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Home Blog Glue Ear

Glue Ear

What Is Glue Ear?

Glue ear, also known as adhesive otitis, is a condition that occurs when the middle part of your ear is filled with fluid. It is located behind the eardrum. The liquid can be thick and sticky, like glue. It commonly occurs in children but can also develop in adults.

What Are The Symptoms Of Glue Ear?

The patient with glue ear may experience the following symptoms:

  • The person starts to talk louder than usual.
  • Difficulty in hearing other peoples normal voices.
  • Asking people to repeat what they said again and again.
  • Increasing the volume of electronic equipment than usual.
  • Complains about ringing or buzzing in their ears
  • Loss of interest in sounds
  • Not listening to instructions or engaging
  • Disturbed sleep.

What Are The Causes Of Glue Ear?

The glue ear happens when thick fluid builds up inside your middle ear. As with general ear infections, glue ear tends to be more common in children. It is because the Eustachian tubes deep inside the ear are narrower than an adult’s and more prone to becoming clogged. These tubes are responsible for helping the ear maintain a healthy space free of excess fluids.

Following are some of the causes of clogging:

  • Cold or virus.
  • Blocked nose
  • Swollen tonsils (adenoids)
  • Excessive mucus and saliva produced during teething
  • Tonsillitis
  • Tobacco smoking
  • Drinking while lying back.
  • Severe allergies may also cause such issues inside the middle ear.

How Does The Doctor Diagnose Glue Ear?

The doctor may implement the following techniques to diagnose glue ear:

  • Air otoscope: A pneumatic otoscope device is a special tool a doctor needs to diagnose ear infections. This tool allows the doctor to look at the ear and determine fluid behind the ear canal. The doctor pushes the air through the ear canal with an air otoscope. Usually, this breath would cause the eardrum to vibrate. If the ear is filled with fluid, your doctor will not notice the movement of the eardrum.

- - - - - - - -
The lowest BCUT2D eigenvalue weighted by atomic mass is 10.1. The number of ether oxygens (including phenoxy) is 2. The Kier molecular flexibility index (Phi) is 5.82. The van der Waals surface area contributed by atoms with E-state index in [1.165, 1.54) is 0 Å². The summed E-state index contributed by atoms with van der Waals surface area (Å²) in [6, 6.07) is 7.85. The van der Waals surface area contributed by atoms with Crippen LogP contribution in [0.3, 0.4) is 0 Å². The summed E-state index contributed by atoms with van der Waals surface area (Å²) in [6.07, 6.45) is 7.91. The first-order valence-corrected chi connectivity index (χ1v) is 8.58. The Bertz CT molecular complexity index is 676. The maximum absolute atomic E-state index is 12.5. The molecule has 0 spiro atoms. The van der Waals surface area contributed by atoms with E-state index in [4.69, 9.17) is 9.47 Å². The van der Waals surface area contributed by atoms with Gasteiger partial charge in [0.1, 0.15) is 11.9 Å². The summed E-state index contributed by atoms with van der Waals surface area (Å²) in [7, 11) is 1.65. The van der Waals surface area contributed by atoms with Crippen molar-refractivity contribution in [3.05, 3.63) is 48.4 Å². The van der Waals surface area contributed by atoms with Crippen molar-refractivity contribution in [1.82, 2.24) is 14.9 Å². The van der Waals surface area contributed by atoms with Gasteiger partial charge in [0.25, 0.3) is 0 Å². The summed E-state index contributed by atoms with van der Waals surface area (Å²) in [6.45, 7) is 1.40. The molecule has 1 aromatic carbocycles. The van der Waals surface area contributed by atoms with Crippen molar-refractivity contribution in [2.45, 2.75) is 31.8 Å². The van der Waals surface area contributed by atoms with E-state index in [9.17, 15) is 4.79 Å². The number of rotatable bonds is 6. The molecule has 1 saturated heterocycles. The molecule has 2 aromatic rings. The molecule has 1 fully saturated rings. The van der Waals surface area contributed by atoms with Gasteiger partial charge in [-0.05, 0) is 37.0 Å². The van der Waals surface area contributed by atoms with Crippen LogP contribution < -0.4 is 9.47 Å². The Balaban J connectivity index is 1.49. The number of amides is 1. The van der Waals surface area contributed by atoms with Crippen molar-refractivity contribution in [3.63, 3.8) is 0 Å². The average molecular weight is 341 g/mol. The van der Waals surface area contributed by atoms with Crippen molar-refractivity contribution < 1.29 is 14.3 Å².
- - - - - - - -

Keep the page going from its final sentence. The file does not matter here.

• Tympanometry: It measures the movement of the eardrum. The machine, which closes the ear canal, regulates air pressure in the canal, causing the eardrum to move.
  • Acoustic reflectometry: This test measures the amount of noise from the ear canal that helps analyze the fluid level in the ear.

What Are The Treatments For Glue Ear?

Following are the treatment options for glue ear:

  • Auto inflation: One way you can alleviate fluid build-up at home is through auto inflation. It involves blowing up a balloon-like device with each nostril.
  • Hearing aids and speech therapy: Temporary hearing aids may help improve auditory skills when middle ear fluid is present. It is done to help the child develop because due to disability of hearing, the education and other skills may be affected.
  • Surgery: It includes adenoidectomy. The doctor removes the adenoid gland from behind the nose, contributing to fluid build-up in-ear. Adenoid glands are associated with the base of the Eustachian tubes. When the adenoids become irritated and inflamed, the Eustachian tubes can follow suit, leading to fluid build-up and possible ear infections.
  • Tympanocentesis: Rarely, a doctor may use a small tube that pierces the eardrum to remove fluid from the middle ear. This process is called tympanocentesis. Then, the doctor sends the fluid for testing for viruses and bacteria. It can be helpful if the infection has not responded well to previous treatment.

What Are The Complications Of Glue Ear?

Untreated or progressive glue ear may have the following complications:

  • Impaired hearing: Mild hearing loss may be caused due to an ear infection. However, in case of permanent damage to the eardrum or other parts of the ear, it results in permanent hearing loss.
  • Speech or developmental delays: If a hearing is affected in children or infants, it may affect the development and speech of the person.
  • Spread of infection: Untreated infections can damage the bone and the formation of pus-filled cysts. As a result, it causes permanent damage to the ear.
  • Tearing of the eardrum: Most eardrum tears heal within 72 hours. In some cases, surgical repair is needed. In case of infection, it might not get healed and result in hearing disability.

How To Prevent Glue Ear?

Glue ear is difficult to prevent, especially in young children, but there are a few ways to avoid permanent glue ear so as not to cause allergic reactions and try to stay healthy and improve the immune system through immunomodulatory agents.

Other ways to prevent it are: –

  • Do not smoke when children and infants are around
  • Breastfeeding (for 3 to 6 months)
  • Feed the babies upright while breastfeeding
  • Avoid triggers
  • Treating ear pain or infection immediately
  • Teach toddlers how to blow their noses
  • Keeping the home warm and dry
  • Ensuring that children have their ears tested before staring at school